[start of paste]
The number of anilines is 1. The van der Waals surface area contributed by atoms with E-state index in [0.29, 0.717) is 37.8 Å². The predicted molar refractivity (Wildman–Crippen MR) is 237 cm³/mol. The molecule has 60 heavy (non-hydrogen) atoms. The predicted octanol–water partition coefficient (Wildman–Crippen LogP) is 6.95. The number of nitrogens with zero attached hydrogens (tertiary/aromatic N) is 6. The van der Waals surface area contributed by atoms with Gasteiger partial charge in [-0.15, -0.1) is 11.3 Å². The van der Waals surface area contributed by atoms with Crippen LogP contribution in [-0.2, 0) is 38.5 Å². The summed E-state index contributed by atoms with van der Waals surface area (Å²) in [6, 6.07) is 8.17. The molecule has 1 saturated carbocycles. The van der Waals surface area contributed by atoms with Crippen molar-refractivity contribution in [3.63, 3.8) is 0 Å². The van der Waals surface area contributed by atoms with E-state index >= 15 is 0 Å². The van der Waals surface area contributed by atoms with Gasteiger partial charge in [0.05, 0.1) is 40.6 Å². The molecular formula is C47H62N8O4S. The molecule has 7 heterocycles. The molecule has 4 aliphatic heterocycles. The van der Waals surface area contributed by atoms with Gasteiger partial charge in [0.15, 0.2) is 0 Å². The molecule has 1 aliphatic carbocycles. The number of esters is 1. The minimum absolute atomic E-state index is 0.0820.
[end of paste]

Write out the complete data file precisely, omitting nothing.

The number of anilines is 1. The van der Waals surface area contributed by atoms with E-state index in [0.29, 0.717) is 37.8 Å². The predicted molar refractivity (Wildman–Crippen MR) is 237 cm³/mol. The molecule has 60 heavy (non-hydrogen) atoms. The predicted octanol–water partition coefficient (Wildman–Crippen LogP) is 6.95. The number of nitrogens with zero attached hydrogens (tertiary/aromatic N) is 6. The van der Waals surface area contributed by atoms with Gasteiger partial charge in [-0.15, -0.1) is 11.3 Å². The van der Waals surface area contributed by atoms with Crippen LogP contribution in [-0.2, 0) is 38.5 Å². The summed E-state index contributed by atoms with van der Waals surface area (Å²) in [6, 6.07) is 8.17. The molecule has 1 saturated carbocycles. The van der Waals surface area contributed by atoms with Crippen molar-refractivity contribution in [3.63, 3.8) is 0 Å². The van der Waals surface area contributed by atoms with E-state index >= 15 is 0 Å². The van der Waals surface area contributed by atoms with Gasteiger partial charge in [0.05, 0.1) is 40.6 Å². The molecular formula is C47H62N8O4S. The molecule has 7 heterocycles. The molecule has 4 aliphatic heterocycles. The van der Waals surface area contributed by atoms with Gasteiger partial charge in [0.15, 0.2) is 0 Å². The molecule has 1 aliphatic carbocycles. The number of esters is 1. The minimum absolute atomic E-state index is 0.0820.